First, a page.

September 19, 2018
Filed Under:
Culture, Industry

The Power of Muscle Memory

Muscle memory occurs when, through repetition, the same steps for a task are completed again and again. Although your muscles have no direct memory, your brain remembers, allowing you to perform a task without conscious effort.

Having muscle memory makes our lives easier as tasks become second nature, however it can also have disadvantages. 

Think about your day in the shop… how often do the following actions take place without much thought?

  • You take a shortcut in your body filler prep by adding or reducing hardener
  • You mix your body filler on cardboard
  • You don't equalize and purge a 2-part cartridge
  • You use the same hardener and flash time for your clears year-round, not adjusting for seasonal temperature changes You don't wear proper safety gear like gloves, masks, and paint suits

And the list goes on. We’re all guilty of developing habits as we go to work and complete the same tasks every day, but we don’t realize the negative impact those habits might have on the result. Though they might save a few minutes up front, if these shortcuts are consistently taken, muscle memory will include them as part of the learned process. Once these mistakes are embedded in the muscle memory, it becomes even harder to overcome later and creates resistance to change.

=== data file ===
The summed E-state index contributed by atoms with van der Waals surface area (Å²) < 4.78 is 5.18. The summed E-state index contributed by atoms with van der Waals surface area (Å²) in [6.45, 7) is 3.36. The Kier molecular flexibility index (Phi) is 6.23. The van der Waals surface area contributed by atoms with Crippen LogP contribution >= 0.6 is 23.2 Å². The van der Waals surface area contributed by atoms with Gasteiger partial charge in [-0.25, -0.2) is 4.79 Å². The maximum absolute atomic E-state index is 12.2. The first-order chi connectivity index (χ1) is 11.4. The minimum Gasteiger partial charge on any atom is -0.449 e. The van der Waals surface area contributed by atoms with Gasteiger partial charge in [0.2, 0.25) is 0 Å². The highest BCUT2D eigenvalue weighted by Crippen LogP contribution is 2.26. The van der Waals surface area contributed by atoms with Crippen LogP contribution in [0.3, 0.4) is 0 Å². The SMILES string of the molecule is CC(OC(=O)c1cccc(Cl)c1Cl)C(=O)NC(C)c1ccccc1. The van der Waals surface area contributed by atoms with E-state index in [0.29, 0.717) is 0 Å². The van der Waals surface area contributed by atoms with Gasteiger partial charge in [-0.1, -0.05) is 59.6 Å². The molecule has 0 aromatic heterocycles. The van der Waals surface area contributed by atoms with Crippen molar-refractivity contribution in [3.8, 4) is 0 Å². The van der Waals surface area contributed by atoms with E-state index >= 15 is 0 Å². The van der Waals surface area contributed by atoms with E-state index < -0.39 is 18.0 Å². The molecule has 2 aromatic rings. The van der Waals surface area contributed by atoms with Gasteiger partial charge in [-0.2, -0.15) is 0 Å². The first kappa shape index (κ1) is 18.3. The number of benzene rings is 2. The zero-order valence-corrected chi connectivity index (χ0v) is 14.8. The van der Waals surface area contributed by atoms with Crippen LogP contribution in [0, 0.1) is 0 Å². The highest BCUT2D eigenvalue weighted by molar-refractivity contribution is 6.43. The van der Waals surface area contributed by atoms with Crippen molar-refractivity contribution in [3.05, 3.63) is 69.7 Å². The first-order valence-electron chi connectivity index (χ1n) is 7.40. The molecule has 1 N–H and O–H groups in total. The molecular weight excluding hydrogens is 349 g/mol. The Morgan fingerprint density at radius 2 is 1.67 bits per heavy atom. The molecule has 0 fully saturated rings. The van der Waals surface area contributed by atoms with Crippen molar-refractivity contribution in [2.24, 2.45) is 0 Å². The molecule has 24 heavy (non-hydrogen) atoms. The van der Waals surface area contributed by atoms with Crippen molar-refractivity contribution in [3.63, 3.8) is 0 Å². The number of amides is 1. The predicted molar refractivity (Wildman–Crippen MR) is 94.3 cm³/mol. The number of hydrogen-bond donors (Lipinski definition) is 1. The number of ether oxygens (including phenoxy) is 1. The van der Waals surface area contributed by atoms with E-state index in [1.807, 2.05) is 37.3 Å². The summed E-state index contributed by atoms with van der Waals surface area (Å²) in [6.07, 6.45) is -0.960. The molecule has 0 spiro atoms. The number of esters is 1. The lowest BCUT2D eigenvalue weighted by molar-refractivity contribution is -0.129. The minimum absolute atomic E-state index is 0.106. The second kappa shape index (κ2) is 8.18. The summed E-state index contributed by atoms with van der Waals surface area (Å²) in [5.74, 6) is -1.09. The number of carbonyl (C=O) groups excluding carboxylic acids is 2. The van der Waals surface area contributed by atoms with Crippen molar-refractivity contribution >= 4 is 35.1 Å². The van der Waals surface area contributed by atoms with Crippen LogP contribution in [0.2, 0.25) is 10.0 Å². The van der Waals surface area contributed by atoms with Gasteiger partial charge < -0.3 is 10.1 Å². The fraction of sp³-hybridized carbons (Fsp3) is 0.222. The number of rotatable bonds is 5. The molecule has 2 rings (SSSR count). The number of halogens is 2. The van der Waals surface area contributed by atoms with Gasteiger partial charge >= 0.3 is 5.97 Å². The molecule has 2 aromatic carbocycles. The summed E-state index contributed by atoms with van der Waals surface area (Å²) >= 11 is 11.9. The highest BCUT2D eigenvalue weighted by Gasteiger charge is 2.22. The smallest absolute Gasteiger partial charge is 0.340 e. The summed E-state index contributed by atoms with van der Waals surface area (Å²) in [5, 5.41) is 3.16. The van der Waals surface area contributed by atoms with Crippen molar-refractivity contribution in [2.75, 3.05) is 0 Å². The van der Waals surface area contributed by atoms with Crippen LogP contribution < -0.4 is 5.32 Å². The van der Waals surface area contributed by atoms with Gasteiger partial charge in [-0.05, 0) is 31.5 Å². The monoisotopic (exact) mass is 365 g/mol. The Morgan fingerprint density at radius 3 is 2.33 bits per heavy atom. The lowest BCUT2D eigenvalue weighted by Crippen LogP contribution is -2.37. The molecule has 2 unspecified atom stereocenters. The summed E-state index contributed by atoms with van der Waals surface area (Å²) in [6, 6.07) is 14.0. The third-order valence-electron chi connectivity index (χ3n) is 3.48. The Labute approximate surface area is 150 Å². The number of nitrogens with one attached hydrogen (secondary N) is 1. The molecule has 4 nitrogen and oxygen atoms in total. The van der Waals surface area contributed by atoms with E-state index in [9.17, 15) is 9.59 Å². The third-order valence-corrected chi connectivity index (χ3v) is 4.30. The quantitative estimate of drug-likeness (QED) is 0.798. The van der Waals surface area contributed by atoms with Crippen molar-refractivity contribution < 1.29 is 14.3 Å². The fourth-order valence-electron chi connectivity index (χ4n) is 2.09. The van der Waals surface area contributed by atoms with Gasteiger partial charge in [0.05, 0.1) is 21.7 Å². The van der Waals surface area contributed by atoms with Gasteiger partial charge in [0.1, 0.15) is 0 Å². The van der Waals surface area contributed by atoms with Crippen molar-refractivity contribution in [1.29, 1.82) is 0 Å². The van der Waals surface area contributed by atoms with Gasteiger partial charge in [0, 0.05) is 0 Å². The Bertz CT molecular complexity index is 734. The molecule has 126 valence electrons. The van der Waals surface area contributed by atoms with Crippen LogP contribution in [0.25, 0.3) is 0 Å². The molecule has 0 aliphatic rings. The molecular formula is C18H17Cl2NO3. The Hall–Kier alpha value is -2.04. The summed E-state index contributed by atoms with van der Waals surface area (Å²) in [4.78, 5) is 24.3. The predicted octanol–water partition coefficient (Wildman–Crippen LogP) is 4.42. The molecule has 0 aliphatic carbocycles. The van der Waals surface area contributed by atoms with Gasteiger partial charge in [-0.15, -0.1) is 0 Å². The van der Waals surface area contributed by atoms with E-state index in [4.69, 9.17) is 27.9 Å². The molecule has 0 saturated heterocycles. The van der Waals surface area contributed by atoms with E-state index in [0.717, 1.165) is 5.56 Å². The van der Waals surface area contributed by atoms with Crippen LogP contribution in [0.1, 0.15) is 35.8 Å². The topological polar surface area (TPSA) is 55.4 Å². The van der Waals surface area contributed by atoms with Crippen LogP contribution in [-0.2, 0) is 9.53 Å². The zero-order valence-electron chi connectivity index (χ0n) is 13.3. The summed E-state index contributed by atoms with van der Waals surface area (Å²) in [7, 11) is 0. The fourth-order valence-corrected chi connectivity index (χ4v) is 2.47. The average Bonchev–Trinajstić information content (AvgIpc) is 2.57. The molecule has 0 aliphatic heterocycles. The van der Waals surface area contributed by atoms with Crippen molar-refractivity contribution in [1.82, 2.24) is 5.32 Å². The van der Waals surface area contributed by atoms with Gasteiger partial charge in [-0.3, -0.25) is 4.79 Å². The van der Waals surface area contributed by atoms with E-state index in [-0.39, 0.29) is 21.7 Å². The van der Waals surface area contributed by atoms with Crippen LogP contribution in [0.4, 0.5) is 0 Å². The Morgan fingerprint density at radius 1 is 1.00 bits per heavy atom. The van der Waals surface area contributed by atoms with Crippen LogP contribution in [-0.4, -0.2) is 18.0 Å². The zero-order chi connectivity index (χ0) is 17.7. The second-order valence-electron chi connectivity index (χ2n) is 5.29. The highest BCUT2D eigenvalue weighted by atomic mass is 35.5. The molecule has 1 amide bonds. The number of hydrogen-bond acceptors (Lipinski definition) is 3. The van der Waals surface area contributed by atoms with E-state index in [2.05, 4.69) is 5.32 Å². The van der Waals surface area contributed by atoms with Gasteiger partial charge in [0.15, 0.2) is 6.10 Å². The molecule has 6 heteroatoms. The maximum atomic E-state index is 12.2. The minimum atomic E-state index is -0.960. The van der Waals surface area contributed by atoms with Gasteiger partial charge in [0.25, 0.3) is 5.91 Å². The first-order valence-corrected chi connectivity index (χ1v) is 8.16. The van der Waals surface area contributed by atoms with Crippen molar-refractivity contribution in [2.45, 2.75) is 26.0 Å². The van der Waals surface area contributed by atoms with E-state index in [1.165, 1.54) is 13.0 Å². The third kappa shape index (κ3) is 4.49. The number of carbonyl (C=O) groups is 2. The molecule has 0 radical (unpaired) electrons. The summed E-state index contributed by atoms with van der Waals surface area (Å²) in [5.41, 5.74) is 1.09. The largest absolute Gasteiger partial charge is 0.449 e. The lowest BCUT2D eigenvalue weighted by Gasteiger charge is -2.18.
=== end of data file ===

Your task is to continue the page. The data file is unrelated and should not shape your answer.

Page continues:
Take a few minutes and think about some of the muscle memories that might make you resistant to changing the way you do things. What are some simple adjustments you can make to create new muscle memory?

Changing and adapting to the correct or new way of doing things can be difficult. Early research suggested it takes 21 days to form a habit, but realistically it takes a minimum of 66 days and as many as 254 days. Just because you have done something the same way for years, does not mean it is necessarily correct.

Being aware of every step involved in your processes is the first step to breaking bad habits and initiating change in the shop. Breaking bad habits starts by consciously repeating things over and over until a new muscle memory is developed. The focus should be on quality, not quantity.

Improve quality and consistency in your repair processes by checking out our Resources page for product tips, safety regulations, and more.